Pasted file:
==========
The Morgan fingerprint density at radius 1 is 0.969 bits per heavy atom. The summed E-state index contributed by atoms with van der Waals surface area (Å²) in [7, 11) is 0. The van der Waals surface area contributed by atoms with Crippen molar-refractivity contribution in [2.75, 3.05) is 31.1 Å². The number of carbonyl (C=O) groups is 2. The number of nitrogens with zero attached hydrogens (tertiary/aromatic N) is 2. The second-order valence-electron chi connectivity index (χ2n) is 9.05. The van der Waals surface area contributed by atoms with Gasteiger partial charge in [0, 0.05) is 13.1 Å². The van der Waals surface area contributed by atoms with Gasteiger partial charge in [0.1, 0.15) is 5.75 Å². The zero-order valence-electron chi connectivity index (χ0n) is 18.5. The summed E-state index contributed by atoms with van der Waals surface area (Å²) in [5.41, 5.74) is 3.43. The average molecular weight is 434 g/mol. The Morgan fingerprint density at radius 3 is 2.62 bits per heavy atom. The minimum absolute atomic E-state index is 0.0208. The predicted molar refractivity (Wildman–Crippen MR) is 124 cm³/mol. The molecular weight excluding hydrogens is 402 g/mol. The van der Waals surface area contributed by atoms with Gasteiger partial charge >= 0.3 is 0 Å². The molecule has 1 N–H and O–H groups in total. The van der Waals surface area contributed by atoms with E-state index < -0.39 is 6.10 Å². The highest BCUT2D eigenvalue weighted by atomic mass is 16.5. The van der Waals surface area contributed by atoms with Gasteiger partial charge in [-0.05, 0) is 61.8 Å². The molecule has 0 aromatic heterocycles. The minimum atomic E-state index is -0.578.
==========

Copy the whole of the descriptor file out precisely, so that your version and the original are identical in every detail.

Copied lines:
The Morgan fingerprint density at radius 1 is 0.969 bits per heavy atom. The summed E-state index contributed by atoms with van der Waals surface area (Å²) in [7, 11) is 0. The van der Waals surface area contributed by atoms with Crippen molar-refractivity contribution in [2.75, 3.05) is 31.1 Å². The number of carbonyl (C=O) groups is 2. The number of nitrogens with zero attached hydrogens (tertiary/aromatic N) is 2. The second-order valence-electron chi connectivity index (χ2n) is 9.05. The van der Waals surface area contributed by atoms with Gasteiger partial charge in [0, 0.05) is 13.1 Å². The van der Waals surface area contributed by atoms with Gasteiger partial charge in [0.1, 0.15) is 5.75 Å². The zero-order valence-electron chi connectivity index (χ0n) is 18.5. The summed E-state index contributed by atoms with van der Waals surface area (Å²) in [5.41, 5.74) is 3.43. The average molecular weight is 434 g/mol. The Morgan fingerprint density at radius 3 is 2.62 bits per heavy atom. The minimum absolute atomic E-state index is 0.0208. The predicted molar refractivity (Wildman–Crippen MR) is 124 cm³/mol. The molecular weight excluding hydrogens is 402 g/mol. The van der Waals surface area contributed by atoms with Gasteiger partial charge >= 0.3 is 0 Å². The molecule has 1 N–H and O–H groups in total. The van der Waals surface area contributed by atoms with E-state index < -0.39 is 6.10 Å². The highest BCUT2D eigenvalue weighted by atomic mass is 16.5. The van der Waals surface area contributed by atoms with Gasteiger partial charge in [-0.05, 0) is 61.8 Å². The molecule has 0 aromatic heterocycles. The minimum atomic E-state index is -0.578.